‘American Psycho’ Nearly Lost Its Director Over Leonardo DiCaprio
Leonardo DiCaprio is one of the most respected actors working in Hollywood today. Consider, for instance, the long-awaited satisfaction that resulted when he finally found his first Academy Award for The Revenant in 2016. But DiCaprio wasn’t always the versatile performer he’s turned out to be. In fact, once upon a time, his involvement nearly derailed American Psycho.
The 2000 film stars Christian Bale as Patrick Bateman, a 1980s investment banker with a secret life as a serial killer. Now it might be difficult for fans of American Psycho to picture anyone other than Bale in the role. But at one point, director Mary Harron was fired from the movie because she wanted Bale, not DiCaprio, to star.
‘American Psycho’ is equal parts satire and slasher movie
Upon its initial release, audiences and critics didn’t know how to react to American Psycho. Truly, the film — based on Bret Easton Ellis’ 1991 novel — melds together satire and slasher movie conventions in a surprising way. This distinctive tone attracted Harron to the project, she told Little White Lies.
“The danger factor appealed to me. I also felt that the book had been misunderstood,” Harron said. “When I started reading it, I thought ‘Oh, this is actually really funny.’ Obviously there’s extreme violence in it, but there’s also a satirical side that no one was talking about.”
At its heart, American Psycho is a wry social commentary about toxic masculinity. But the story’s true focus slipped under the radar at the time, despite Harron’s faith in Bale’s performance and the script she co-wrote with Guinevere Turner.
“People didn’t know when it was supposed to be funny, when it was okay to laugh,” Harron said. “They thought it was just a violent slasher. … In a lot of ways, it launched [Christian Bale] into a new phase of his career, but the real discovery of the film happened gradually.”
Mary Harron knew the film would only work with the right actor
Now, of course, many fans consider American Psycho a classic. But when she and Turner were crafting the movie, they knew its success or failure rested on how Patrick Bateman was played. Harron even considers his story “almost like someone from another planet trying to fit in on Earth.” Both Harron and Turner knew the film would only work with the right star.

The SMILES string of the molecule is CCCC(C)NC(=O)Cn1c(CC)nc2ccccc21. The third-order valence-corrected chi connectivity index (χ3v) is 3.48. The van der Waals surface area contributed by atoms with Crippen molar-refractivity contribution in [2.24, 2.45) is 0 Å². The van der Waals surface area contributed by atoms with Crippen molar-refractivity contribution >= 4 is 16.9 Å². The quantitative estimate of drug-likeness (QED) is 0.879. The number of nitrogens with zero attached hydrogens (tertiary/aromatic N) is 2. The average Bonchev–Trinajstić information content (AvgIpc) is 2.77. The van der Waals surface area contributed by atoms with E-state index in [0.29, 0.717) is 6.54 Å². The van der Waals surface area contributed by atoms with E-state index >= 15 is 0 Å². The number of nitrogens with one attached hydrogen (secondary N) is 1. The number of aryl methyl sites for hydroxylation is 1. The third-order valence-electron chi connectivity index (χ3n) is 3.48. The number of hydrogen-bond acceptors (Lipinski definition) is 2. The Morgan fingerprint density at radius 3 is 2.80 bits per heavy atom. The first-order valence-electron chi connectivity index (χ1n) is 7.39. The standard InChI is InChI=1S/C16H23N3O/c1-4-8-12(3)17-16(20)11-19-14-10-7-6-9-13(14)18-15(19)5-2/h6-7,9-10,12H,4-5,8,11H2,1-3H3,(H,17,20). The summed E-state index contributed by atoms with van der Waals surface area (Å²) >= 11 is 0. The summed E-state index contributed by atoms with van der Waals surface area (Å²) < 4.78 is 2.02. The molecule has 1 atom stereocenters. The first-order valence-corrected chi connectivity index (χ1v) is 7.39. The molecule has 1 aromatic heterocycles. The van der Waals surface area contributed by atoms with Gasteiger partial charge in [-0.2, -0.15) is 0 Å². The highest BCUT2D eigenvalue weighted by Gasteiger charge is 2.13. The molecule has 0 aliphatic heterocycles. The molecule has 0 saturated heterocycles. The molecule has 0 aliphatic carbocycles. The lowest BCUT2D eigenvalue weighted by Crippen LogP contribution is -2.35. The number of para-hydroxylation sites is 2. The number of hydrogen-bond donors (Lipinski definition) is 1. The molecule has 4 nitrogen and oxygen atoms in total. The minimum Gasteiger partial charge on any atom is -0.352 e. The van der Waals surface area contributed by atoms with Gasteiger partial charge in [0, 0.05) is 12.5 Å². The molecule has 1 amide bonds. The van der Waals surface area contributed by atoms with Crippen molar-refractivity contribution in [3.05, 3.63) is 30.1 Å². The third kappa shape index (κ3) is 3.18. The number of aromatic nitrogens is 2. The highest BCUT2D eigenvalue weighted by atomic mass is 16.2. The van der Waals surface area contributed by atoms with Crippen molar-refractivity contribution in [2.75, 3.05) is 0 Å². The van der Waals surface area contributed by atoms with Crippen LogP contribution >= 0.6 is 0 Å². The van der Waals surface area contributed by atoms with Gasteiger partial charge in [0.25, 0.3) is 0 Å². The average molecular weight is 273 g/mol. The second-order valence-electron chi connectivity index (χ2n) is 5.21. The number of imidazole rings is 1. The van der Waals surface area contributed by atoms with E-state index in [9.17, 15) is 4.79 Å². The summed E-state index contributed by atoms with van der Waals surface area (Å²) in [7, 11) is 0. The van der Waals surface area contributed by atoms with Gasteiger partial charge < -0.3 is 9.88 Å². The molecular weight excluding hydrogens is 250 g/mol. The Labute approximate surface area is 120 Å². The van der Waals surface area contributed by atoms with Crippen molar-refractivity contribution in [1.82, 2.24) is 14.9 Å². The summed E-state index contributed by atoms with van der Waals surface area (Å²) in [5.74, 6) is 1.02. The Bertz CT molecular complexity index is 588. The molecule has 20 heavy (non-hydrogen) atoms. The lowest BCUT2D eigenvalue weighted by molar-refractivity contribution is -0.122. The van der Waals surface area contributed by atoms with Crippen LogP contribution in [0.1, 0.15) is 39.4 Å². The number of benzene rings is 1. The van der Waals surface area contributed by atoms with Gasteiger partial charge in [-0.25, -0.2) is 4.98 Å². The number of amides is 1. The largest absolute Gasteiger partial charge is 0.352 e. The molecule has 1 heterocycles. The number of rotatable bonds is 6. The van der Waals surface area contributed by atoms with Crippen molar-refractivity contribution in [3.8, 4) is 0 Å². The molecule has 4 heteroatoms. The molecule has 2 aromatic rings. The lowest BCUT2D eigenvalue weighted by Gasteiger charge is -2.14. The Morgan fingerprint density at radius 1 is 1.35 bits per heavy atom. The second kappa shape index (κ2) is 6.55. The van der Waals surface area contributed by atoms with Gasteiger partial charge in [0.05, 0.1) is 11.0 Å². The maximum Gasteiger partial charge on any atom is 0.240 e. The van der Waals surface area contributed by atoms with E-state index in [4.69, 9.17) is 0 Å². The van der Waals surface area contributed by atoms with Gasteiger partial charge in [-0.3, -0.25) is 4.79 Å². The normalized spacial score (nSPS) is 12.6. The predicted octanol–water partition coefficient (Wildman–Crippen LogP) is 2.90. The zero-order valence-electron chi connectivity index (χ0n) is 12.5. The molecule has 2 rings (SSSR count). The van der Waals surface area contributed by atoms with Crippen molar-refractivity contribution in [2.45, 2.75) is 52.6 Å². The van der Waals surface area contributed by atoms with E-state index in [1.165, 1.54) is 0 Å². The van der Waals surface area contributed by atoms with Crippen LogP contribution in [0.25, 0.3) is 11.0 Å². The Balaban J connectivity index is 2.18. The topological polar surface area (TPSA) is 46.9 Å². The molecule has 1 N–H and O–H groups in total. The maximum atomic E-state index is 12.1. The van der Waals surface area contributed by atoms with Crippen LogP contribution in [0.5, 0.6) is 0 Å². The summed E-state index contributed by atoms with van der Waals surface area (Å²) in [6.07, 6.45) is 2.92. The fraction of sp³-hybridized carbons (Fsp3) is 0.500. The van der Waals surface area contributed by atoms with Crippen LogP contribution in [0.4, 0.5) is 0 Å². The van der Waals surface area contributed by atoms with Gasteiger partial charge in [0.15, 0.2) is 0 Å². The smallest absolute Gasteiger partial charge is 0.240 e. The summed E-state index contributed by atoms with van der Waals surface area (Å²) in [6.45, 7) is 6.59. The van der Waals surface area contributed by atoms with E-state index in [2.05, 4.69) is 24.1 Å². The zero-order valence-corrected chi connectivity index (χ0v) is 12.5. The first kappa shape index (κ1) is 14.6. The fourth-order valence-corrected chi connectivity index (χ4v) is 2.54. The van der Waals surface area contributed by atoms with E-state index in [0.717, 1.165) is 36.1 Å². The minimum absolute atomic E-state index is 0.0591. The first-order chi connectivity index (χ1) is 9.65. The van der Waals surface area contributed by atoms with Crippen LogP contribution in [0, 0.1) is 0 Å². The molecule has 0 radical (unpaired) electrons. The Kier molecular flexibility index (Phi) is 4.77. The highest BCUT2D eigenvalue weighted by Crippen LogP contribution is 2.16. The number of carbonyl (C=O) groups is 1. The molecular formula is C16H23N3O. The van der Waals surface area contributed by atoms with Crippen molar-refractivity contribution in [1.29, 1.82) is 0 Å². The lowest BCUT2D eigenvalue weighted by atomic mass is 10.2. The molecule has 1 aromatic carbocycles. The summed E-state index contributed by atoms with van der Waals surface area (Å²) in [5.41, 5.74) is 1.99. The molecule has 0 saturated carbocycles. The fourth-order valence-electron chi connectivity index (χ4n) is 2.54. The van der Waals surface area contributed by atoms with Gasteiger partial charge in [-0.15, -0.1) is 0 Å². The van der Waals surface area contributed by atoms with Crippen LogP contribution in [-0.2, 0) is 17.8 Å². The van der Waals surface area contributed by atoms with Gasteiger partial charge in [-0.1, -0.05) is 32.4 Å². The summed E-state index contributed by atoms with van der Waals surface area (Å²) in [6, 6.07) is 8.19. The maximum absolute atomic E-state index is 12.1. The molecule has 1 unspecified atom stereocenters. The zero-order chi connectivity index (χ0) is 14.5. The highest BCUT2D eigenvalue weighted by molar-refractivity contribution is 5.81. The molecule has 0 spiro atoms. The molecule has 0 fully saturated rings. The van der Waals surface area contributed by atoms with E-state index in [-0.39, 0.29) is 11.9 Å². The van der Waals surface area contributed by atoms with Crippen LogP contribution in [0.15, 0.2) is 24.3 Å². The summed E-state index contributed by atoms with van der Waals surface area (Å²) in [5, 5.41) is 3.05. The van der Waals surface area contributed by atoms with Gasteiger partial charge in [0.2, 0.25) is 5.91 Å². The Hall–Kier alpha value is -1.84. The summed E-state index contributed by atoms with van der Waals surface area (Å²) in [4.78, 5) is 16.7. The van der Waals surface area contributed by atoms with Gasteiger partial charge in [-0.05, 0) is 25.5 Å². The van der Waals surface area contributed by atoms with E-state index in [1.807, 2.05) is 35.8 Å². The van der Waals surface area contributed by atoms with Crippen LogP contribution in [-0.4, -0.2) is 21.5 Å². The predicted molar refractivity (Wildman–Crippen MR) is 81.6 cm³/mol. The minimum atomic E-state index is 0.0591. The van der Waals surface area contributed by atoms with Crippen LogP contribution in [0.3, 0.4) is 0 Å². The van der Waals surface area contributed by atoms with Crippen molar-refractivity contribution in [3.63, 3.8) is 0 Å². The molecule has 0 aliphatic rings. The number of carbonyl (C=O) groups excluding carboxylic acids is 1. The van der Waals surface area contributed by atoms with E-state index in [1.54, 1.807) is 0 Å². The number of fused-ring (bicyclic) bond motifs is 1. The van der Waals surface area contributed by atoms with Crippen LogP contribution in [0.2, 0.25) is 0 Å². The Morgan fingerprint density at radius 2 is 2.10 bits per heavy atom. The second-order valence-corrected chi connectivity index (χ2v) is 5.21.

“One thing I liked about the novel was the way it presented the character; there were a lot of scenes where he was kind of a buffoon,” Harron told Little White Lies. “It was obvious to us that [Bret] was not presenting a traditional expression of masculinity. He was offering an outsider critique of it, just as we were. In that way, I think we all had the same sensibility.”
Bale was Harron’s first choice for the role, as he completely understood the tone of the material. The director and star worked together to craft their version of Patrick Bateman. Even so, Bale’s commitment to the role still surprised Harron.
“His physical preparation was beyond what I expected,” Harron said. “I thought he might have to visit the gym because Bateman works out. But he went through a complete physical transformation. He only ate grilled chicken.”
Since then, Bale has become known for his ability to physically transform himself for a part. Whether it’s bulking up to play Batman, putting on extra pounds for American Hustle, or getting rail-thin for The Machinist, the actor pulls out all the stops for each project. But he almost didn’t get to star in American Psycho at all.
Leonardo DiCaprio nearly took over the movie post-‘Titanic’
As Harron was developing the film, Leonardo DiCaprio expressed interest in starring in American Psycho. At the time, the actor had just come off Titanic. So the producers gravitated towards DiCaprio’s stardom and built-in fan base. Ironically, the very thing that made DiCaprio such a smart choice was the same thing that turned Harron off to the idea of casting him.
“I didn’t agree with [casting Leonardo DiCaprio], partly because he was such a big star but also because he had a teenage girl fanbase,” Harron said. “I just didn’t think he was right for it. So I was fired from the movie for a while.”
Despite both DiCaprio and Bale being the same age, the two actors were in very different places in their careers at the time. DiCaprio had just starred as young, romantic leads in Titanic and Romeo + Juliet. Meanwhile, Bale had a more indie sensibility that lent itself to the complicated tone of Harron’s vision.
DiCaprio had hoped to get Oliver Stone to take over directing American Psycho. But ultimately, script issues plagued the production, and DiCaprio moved on. So Harron returned as director, cast Bale, and the rest became cinematic history.